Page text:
HCF may be one of the newest voices on the web for all things Horror and Cult, and while our aim is to bring you our best opinion of all the new and strange that hits the market, we still can not forget about our old loves, the films that made us want to create the website to spread the word. So, now and again our official critics at the HCF headquarters have an urge to throw aside their new required copies of the week and dust down their old collection and bring them to the fore….our aim, to make sure that you may have not missed the films that should be stood proud in your collection. This week Dr Lenera brings you one of the darkest animated movies featuring lovable animale you are ever likely to see!
HCF REWIND NO.19.THE PLAGUE DOGS 
AVAILABLE ON DVD:Now
RUNNING TIME:99 mins/82 mins
REVIEWED BY:Dr Lenera, Official HCF Critic
Two dogs called Rowf [a Labrabor] and Snitter [a fox terrier] are two of many animals being used for experimental purposes at an animal research facility in the Lake District in North Western England. Snitter has had his brain experimented on while Rowf has been drowned and resuscitated repeatedly. One evening they escape from the facility to the outside world, but soon discover that their new freedom is not the paradise they expected. As well as being hunted by their former captors, they need to eat to survive, but this involves killing farm animals, which sets the local humans against them………
As someone getting really into animation for the last couple of years, I’d been wanting to see the controversial The Plague Dogs for quite a while and upon viewing it I was not let down at all. This is one of the darkest, bravest and saddest animated films that has ever been made, at least in the West, but it’s also one of the best, a stark and compelling portrayal of a cruel world that is brilliantly made from beginning to end. It’s easy to see why this has never been a popular movie, but if you appreciate [I was about to say enjoy, but that’s not necessarily the fight word!] films like Grave Of The Fireflies and When The Wind Blows, you really ought to give it a go. If you think this is like a Disney film, than you’d be wrong. Whereas films like The Lion King certainly had nasty and sad moments, they were tempered by lots of humour and a happy ending. The Plague Dogs does no such thing; it’s almost humourless, is unrelentingly grim, and you can tell right from the beginning that it’s not going to end well.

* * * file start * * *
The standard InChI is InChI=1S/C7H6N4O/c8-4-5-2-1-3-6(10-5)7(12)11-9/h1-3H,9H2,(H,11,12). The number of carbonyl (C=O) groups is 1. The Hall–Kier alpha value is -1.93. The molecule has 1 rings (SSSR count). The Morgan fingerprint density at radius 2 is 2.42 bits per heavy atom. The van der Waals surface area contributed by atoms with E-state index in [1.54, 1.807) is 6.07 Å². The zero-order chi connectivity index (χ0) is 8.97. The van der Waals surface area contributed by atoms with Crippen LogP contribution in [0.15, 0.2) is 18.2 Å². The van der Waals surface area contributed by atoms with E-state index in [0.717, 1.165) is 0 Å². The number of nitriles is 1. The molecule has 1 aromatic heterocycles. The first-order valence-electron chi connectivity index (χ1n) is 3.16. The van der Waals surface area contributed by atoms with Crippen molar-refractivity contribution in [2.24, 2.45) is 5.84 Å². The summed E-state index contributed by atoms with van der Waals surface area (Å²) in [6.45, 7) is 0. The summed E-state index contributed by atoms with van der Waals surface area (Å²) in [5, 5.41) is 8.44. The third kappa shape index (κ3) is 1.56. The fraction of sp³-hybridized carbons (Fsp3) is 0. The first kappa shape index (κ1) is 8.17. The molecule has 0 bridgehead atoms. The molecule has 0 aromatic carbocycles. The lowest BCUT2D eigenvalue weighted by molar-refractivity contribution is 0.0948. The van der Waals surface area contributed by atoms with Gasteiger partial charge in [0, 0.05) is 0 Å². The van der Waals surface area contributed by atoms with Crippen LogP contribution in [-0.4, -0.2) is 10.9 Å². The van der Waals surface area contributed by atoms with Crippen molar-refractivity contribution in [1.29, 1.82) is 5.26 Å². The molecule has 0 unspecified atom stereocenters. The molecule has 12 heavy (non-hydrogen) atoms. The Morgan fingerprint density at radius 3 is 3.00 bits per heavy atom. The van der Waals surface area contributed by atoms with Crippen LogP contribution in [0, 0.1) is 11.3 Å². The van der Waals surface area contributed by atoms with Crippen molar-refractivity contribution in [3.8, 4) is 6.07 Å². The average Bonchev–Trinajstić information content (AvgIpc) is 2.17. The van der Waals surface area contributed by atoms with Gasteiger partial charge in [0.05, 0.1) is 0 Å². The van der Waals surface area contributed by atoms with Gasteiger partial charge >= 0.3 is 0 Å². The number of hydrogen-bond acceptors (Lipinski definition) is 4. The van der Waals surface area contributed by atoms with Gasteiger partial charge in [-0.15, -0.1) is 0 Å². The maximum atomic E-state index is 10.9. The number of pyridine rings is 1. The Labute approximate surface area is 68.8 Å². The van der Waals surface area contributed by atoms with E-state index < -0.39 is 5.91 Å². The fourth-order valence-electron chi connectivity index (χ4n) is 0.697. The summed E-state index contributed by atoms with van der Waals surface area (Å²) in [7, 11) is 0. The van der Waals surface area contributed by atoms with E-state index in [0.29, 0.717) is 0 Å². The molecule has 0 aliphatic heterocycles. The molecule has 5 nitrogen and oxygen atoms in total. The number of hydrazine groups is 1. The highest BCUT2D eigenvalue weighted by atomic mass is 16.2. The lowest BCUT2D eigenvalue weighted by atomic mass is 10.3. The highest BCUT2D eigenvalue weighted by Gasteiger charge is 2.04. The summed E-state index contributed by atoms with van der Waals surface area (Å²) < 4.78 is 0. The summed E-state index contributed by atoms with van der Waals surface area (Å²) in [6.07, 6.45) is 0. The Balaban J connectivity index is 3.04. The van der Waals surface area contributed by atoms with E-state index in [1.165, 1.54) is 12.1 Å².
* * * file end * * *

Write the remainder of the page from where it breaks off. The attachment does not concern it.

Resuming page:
Like director Martin Rosen’s Watership Down, it was adapted from a Richard Adams book, and was supposedly toned down, though honestly I dread to think what the book was like! Characters were changed and it is said that the ending was altered from a happy one to a really sad one but that is actually not true. Original copies of the book had the same ending that was used in the film, but Adams then added a happy coda which was featured in most reprints. Using painstaking animation techniques in the manner of Disney, the movie sadly was a commercial failure amidst complaints of its unsuitability for children [which I don’t think is entirely true, but more on that later!]. The cinema release was uncut but soon after a very brief release on video Embassy Pictures ordered 17 minutes worth of cuts, and this version supplanted the original version, which was largely unseen until released on R4 and R2 DVD as an ‘extra’ to the shorter cut. The main objective seems to have been to tighten the pace, with lots of footage of the dogs roaming around being cut, but also removed was the entire horrific opening sequence and a shot of a dead man having been eaten by the dogs. Surprisingly, the short version remains almost as good as the longer cut, and some may say that the quicker pace increases the urgency of the dog’s situation, but the full version was the director’s original vision, and that is what is reviewed here, though to be honest everything I say applies to both versions except from a description of the opening sequence.